Mick Mulvaney, Donald Trump's pick for budget director, told the right-wing John Birch Society the Federal Reserve "choked off economic growth"

Trump's incoming budget director once spoke to a society of right-wing extremists about liking bitcoin over banks

By Matthew Rozsa

Staff Writer

Published December 20, 2016 1:02PM (EST)


This sort of news shouldn't be surprising anymore, but here it is: President-elect Donald Trump's pick for budget director, Rep. Mick Mulvaney of South Carolina, is going to be another fox guarding a henhouse.

Mulvaney, who has long blasted the Federal Reserve, spoke at the John Birch Society — a conspiracy theory-peddling organization that once claimed President Dwight Eisenhower was a communist. The John Birch Society was officially kicked out of the conservative movement by intellectual William F. Buckley Jr. in 1962, but apparently Mulvaney didn't get that memo. In July, he delivered a speech to the group chapter in West Columbia, South Carolina, saying the Federal Reserve was evil.

What did Mulvaney have to say exactly? Here's Mother Jones with the recap:

In the speech, Mulvaney blasted the Federal Reserve, saying its actions have "effectively devalued the dollar" and "choke[d] off economic growth." He praised bitcoin as a currency that is "not manipulatable by any government." He told his audience, "You all put out some really good stuff and it's always interesting." He said he was "looking forward to reading 'The shadows of Power,'" a 1988 book by James Perloff with the subtitle 'The Council on Foreign Relations and the American decline." The book advances conspiracy theories about the New York-based think tank, alleging that it advocates "the creation of a world government." After referring to this book, he told the crowd, "Keep doing it."

At the time his remarks were first reported by the South Carolina newspaper The State, Mulvaney issued a statement saying, "I regularly speak to groups across the political spectrum because my constituents deserve access to their congressman. I can’t remember ever turning down an opportunity to speak to a group based on the group’s political ideology."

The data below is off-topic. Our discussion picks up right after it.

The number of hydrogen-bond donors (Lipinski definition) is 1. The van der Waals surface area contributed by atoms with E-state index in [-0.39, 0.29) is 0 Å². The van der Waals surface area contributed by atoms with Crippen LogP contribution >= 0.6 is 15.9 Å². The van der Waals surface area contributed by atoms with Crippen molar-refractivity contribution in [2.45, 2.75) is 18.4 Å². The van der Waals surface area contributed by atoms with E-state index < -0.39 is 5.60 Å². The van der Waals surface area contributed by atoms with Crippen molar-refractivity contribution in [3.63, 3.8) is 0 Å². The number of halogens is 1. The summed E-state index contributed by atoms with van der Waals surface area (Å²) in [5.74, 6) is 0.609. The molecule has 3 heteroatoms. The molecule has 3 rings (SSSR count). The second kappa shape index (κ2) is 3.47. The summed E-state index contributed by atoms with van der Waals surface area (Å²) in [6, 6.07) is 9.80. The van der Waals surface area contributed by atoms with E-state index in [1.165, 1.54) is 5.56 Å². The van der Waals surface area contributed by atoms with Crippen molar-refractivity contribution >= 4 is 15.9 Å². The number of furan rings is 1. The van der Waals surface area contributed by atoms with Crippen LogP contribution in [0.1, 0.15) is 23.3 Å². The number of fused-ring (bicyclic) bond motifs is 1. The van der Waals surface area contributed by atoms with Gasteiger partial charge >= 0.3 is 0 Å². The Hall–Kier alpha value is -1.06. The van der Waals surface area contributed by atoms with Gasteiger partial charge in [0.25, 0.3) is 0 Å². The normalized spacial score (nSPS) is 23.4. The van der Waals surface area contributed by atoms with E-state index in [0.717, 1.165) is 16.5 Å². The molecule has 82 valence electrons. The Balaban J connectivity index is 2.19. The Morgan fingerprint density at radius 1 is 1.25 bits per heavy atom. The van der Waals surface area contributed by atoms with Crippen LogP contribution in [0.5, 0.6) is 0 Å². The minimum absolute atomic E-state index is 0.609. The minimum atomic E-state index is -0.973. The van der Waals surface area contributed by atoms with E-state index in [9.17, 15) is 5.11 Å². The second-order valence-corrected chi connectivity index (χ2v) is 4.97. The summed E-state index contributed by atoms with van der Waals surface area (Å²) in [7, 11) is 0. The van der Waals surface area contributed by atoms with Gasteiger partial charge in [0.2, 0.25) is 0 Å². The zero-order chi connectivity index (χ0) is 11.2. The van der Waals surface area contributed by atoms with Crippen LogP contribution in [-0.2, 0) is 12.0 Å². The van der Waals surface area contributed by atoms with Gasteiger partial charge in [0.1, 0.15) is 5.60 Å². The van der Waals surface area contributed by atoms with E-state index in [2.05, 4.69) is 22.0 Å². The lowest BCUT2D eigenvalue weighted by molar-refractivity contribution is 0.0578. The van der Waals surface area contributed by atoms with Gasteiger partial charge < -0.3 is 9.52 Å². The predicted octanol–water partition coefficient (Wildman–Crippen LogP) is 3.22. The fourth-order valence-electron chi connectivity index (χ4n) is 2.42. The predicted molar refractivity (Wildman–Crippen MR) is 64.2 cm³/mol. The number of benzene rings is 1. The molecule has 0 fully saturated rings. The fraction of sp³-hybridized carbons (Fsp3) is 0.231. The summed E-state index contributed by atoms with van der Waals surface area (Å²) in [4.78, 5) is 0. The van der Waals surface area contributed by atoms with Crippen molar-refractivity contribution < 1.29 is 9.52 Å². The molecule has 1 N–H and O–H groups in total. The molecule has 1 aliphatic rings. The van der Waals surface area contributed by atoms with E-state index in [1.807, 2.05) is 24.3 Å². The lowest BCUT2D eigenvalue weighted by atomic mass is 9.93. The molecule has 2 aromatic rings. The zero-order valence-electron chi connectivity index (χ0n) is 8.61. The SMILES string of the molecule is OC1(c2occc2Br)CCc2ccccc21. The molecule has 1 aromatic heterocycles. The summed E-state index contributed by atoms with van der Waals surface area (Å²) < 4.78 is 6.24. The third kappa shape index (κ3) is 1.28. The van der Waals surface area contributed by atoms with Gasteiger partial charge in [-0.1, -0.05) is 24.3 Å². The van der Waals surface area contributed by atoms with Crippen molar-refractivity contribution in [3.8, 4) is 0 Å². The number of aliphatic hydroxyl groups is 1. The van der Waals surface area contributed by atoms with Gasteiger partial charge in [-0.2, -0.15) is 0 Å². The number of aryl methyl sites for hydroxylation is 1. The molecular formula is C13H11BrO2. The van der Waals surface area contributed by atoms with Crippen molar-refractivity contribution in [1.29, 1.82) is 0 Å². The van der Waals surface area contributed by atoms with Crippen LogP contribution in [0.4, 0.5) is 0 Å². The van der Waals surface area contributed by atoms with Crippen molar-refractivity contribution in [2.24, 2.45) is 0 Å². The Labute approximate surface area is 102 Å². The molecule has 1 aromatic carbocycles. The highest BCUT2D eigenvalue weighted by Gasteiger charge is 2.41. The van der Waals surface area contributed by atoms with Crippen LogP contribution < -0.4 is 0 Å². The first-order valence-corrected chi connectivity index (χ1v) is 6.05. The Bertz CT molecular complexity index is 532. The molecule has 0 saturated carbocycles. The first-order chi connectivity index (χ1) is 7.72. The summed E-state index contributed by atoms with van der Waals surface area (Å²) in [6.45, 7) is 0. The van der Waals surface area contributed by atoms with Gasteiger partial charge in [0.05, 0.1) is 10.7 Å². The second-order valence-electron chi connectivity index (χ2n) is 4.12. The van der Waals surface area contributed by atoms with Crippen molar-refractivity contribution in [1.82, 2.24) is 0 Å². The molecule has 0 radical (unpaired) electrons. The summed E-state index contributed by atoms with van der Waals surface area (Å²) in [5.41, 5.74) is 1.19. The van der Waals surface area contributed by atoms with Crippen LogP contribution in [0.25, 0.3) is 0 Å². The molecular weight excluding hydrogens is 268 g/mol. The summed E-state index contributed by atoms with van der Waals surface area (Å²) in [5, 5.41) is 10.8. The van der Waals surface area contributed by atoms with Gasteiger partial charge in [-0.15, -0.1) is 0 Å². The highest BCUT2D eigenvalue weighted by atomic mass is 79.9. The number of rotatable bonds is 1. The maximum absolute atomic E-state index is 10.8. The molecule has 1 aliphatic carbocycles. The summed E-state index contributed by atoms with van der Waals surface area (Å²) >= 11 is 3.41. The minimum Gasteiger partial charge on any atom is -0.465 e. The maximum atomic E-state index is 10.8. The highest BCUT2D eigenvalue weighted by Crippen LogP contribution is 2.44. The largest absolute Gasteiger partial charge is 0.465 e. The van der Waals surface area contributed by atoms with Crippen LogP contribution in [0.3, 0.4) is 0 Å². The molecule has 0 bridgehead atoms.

The same article noted, however, that Mulvaney had received a 90 percent positive rating by the John Birch Society in March, which along with the content of Mulvaney's speech suggests that he is more sympathetic to their views than he may want to admit.

In addition to his disturbing views on the Federal Reserve, Mulvaney's appointment has also raised concerns because of his position on America's federal debt. During a CNBC interview in May, he argued that America's creditors could be persuaded to accept less than their full payment, arguing, "I would borrow knowing that if the economy crashed you could make a deal."

When Trump made similar arguments in the past, Federal Reserve Chairwoman Janet Yellen pointed out that the consequence of defaulting on the nation's debt  would be "very severe."

As director of the Office of Management and Budget, Mulvaney would hold one of the most powerful positions in the American government. The OMB director is instrumental in shaping the national budget and determining which government agencies are allowed to issue regulations.

Prior to the revelation of his John Birch Society speech, the main concern about Mulvaney was that his outspoken desire to reduce Social Security and Medicare spending contradicted President-elect Trump's campaign promises to leave those programs untouched.

By Matthew Rozsa

Matthew Rozsa is a staff writer at Salon. He received a Master's Degree in History from Rutgers-Newark in 2012 and was awarded a science journalism fellowship from the Metcalf Institute in 2022.

MORE FROM Matthew Rozsa

Related Topics ------------------------------------------

Donald Trump Gold Currency John Birch Society Mick Mulvaney Silver Currency